• 1931-10-07 Passenger List (Class not Stated), M.S. Lafayette, New York to Havre via Plymouth, Captain Jules Chabot. Récapitulation: Cabins 265; Touristes 77; Troisièmes 93; Total 435.
  • 1932-08-20 List of Cabin and Tourist Class Passengers, M.S. Lafayette, Havre to New York via Plymouth, Captain Jules Chabot. Récapitulation: Cabines: 525, Touristes: 259; Troisièmes: 32; Total: 816.
  • 1933-07-31 List of First, Tourist and Third Class Passengers, SS Paris, Havre to New York via Plymouth, Captain L. de Malglaive. Récapitulation: First Class: 132; Tourist Class: 347; Third Class: 129; Total: 608.
  • 1934-03-25 to 1934-04-09 First and Tourist Class, SS Mexique, Easter Cruise from Casablanca to Las Palmas, Madère, and Saint-Nazaire, Captain M. William Vogel. Récapitulation: Passager pour Las Palmas: 1; pour Madère: 4; pour St-Nazaire: 3; Passagers Croisière: 49; Total Passager: 57.
  • 1934-07-21 List of Passengers (Class not Stated), M.S. Lafayette, Cruise to Spitzbergen, Du Samedi 21 Juillet au Samedi 11 Août 1934. Total 701 Passagers. In French.
  • 1935 Large Format Booklet: Normandie: Compagnie Générale Transatlantique - Superb book on a premier ocean liner with Introduction, Conception, Hall, Dining Saloons, Grand Hall, Galerie Salon, Promenade, Staterooms - Many photographs including some in color.
  • 1935-03-20 First and Tourist Class, SS Paris, Le Havre to New York via Southampton, Captain L. de Malglaive. Récapitulation: Première Classe: 43; Classe Touriste: 61; Troisième Classe: 43; Total: 151.
  • 1935-08-21 First and Tourist Class, Ile de France, Le Havre to New York via Southampton, Captain Jules Chabot, In French. Récapitulation: Première Classe: 335; Classe Touriste: 555; Troisième Classe: 366; Total: 1,256; Commandant, Officiers et Equipage: 833; Total à bord: 2,095.
  • 1935-08-22 Luncheon Menu, SS Ile de France, In French and English. Front and Back engravings: Le "Soleil Royal" Vaisseau de premier rang, construit en 1690. Il érait armé de 104 pièces de canon. Il prit part à la bataille de la Hogue sous le commondement de Tourville. (D'après une aquarelle - Bibliothèque Nationale). / The "Royal Sun" Vaisseau senior, built in 1690. He was armed with 104 pieces of cannon. He took part in the Battle of the Hogue under commondement of Tourville. (According to a watercolor - National Library).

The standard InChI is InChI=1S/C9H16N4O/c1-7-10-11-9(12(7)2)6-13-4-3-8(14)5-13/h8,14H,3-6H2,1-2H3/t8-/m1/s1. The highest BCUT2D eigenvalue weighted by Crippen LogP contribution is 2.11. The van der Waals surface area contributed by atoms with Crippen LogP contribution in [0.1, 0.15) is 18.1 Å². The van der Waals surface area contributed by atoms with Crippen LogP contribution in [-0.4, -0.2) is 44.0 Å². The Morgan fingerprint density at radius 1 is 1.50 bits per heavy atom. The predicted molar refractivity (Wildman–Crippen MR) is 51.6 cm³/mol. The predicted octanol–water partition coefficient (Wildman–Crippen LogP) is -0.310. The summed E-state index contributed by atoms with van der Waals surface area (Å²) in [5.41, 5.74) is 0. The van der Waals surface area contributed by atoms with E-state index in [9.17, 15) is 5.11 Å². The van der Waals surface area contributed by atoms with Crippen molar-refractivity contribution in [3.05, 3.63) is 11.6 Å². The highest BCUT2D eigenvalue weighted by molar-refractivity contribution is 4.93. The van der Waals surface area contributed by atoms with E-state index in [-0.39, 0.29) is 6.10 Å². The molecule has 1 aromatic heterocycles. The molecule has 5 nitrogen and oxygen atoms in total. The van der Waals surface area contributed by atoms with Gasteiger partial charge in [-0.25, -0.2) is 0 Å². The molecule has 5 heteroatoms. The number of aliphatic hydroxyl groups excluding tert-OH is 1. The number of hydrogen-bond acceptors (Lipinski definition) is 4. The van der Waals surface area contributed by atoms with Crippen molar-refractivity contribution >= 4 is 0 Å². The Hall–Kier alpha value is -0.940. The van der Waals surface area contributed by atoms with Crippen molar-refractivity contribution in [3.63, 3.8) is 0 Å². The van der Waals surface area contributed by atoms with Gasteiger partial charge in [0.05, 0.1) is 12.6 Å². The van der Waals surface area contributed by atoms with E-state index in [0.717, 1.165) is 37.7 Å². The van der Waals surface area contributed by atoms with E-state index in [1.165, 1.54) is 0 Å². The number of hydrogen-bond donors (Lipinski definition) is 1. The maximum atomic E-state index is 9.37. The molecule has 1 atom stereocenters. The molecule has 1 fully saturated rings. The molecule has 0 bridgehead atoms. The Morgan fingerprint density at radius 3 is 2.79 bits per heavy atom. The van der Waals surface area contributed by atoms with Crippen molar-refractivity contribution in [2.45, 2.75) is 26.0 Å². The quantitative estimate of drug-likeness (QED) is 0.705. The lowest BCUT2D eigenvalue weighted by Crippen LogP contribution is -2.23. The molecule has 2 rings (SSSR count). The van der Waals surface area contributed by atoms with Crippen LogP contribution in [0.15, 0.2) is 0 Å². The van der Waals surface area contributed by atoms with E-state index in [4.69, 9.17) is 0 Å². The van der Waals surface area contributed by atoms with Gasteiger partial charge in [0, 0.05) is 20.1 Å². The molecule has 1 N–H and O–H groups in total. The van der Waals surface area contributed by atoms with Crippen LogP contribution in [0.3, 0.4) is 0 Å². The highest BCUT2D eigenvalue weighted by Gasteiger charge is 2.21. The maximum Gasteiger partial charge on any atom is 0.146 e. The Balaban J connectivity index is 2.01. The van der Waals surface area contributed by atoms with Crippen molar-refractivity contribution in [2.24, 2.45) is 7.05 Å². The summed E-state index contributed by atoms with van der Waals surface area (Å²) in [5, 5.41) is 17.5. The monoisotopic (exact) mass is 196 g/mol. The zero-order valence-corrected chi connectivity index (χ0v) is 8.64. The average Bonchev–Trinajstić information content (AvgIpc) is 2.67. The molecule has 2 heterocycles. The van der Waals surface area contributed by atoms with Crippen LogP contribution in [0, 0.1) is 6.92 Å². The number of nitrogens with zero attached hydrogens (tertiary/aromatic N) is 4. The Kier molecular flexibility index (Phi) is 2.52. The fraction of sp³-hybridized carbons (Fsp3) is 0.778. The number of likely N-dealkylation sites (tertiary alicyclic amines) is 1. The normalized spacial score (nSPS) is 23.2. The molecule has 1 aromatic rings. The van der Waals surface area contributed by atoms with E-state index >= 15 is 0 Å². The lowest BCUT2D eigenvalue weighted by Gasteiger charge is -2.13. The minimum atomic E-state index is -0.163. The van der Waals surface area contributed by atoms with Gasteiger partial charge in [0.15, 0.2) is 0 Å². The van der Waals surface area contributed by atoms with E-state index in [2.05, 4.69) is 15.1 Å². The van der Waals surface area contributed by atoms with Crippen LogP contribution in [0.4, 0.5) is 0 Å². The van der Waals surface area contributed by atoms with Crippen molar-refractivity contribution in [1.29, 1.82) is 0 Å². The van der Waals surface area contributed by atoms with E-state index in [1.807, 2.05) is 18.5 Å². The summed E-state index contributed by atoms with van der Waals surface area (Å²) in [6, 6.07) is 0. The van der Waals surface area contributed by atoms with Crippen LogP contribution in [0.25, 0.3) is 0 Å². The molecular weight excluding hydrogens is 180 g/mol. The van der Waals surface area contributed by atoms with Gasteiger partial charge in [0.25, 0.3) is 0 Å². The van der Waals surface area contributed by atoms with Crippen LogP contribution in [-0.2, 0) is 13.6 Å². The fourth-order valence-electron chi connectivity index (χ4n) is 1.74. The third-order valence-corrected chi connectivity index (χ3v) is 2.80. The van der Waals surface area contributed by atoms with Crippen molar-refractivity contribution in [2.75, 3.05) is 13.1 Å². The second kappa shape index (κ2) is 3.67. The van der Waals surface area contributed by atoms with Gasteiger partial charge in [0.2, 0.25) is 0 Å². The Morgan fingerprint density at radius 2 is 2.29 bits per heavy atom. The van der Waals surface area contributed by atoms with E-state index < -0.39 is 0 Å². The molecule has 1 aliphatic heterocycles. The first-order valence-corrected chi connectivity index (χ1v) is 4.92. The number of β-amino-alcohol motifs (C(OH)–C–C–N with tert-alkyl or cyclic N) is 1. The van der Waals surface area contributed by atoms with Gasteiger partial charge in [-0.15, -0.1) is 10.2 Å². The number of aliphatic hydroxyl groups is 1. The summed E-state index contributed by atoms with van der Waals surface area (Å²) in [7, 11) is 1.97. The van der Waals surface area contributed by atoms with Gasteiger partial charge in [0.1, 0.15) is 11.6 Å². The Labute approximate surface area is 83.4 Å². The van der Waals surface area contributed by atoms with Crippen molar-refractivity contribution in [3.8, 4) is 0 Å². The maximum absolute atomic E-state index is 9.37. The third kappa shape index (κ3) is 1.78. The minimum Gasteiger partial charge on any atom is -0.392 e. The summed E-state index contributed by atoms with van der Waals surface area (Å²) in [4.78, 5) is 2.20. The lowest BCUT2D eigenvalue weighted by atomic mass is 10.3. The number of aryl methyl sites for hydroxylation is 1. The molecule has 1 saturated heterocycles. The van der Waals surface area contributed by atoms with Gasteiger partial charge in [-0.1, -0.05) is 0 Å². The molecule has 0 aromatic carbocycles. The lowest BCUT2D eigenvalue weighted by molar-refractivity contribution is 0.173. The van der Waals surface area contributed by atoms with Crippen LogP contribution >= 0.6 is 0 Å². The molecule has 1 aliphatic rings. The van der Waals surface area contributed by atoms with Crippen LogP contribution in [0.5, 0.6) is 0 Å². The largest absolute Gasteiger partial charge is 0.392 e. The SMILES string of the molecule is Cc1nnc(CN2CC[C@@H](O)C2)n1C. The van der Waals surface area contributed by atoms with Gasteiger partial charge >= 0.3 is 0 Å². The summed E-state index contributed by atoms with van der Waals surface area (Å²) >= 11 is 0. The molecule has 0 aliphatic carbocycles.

• 1936-06-08 Déjeuner Menu, Lundi (Luncheon Menu for Monday) with handwritten notation: Déjeuner Corps Diplomatique. SS Normandie.
  • 1936-06-17 Tourist Passenger List, M.S. Lafayette, Le Havre to New York via Southampton, Captain William Vogel. Récapitulation: Cabines: 31; Touristes: 35; Troisièmes: 11; Total Passagers: 77.
  • 1937-11-03 Cabin, SS Normandie, Le Havre and Southampton to New York, Captain Pierre Thoreux. Récapitulation: Classe Cabine: 473; Classe Touriste: 469; Troisième Classe: 366; Total: 1,308. In French.
  • 1938-04 Third Class on the French Line: Ile de France, Paris, Champlain, Lafayette and Normandie. 16 Pages, un paginated. Photographs include: SS Ile de France: Two-berth cabin; Library and Writing Room; Dining Room. SS Champlain: Third Class Dining Room; Four-Berth Cabin; Smoking Room. SS Paris: Two-Berth Cabin; Library and Writing Room; Dining Room. SS Lafayette: Dining Room; Two-Bert Cabin; Third Class Lounge. SS Normandie: Four-Berth Cabin; Salon (Lounge); Dining Room; Third Class Deck; Bar. Steamship Photos of the five ships mentioned previously and a sample third class menu.
  • 1938-07-02 Cabin, Tourist and Third Class, SS De Grasse, Le Havre to New York, Captain Louis Blanquie. Récapitulation: Cabines: 25; Touristes: 57; Troisièmes: 27; Total Passagers: 109. In French.
  • 1938-08-24 List of Passengers (Class not Stated), SS Normandie, Le Havre and Southampton to New York, Captain Pierre Thoreux, Récapitulation: Classe Cabine: 445; Classe Touriste: 735; Troisième Classe: 342; Total: 1,522. In French.
  • 1938-09-17 Cabin, SS Champlain, Le Havre to New York via Southampton, Captain William Vogel. Récapitulation: Classe Cabine: 374; Classe Touriste: 178; Troisième Classe: 167; Total: 719. In French and English.
  • 1938-10-05 List of Passengers (Class not Stated), SS Normandie, Le Havre and Southampton to New York, Captain Pierre Thoreux, Récapitulation: Classe Cabine: 420; Classe Touriste: 606; Troisième Classe: 450; Total: 1,476. In French.
  • 1938-10-22 Cabin, SS Champlain, New York to Le Havre via Plymouth, Captain Jules Duchesne. Récapitulation: Classe Cabine: 126; Classe Touriste: 82; Troisième Classe: 85; Total: 293. In French.
  • 1939-07-15 List of Passengers (Class not Stated), SS Ile-de-France, Le Havre to New York via Southampton, Captain Albert Fontaine. Récapitulation: Classe Cabine: 97; Classe Touriste: 535; Troisième Classe: 324; Total des Passagers: 956; Commandant, Officiers et Equipage: 798; Total à bord: 1,754. In French.
  • 1939-09-08 On Board Newspaper: Nouvelles Reçues par T.S.F. A Board du SS Ile-de-France. Daily Newspaper of the French Line L'Antlantique. Major Stories included French Germans In Ninety Mile Battle; German Forces Only 21 Miles from Warsaw.
  • 1950-10-06 Cabin and Tourist Class, Ile-De- France, Le Havre and Southampton to New York, Captain Joseph Cailloce.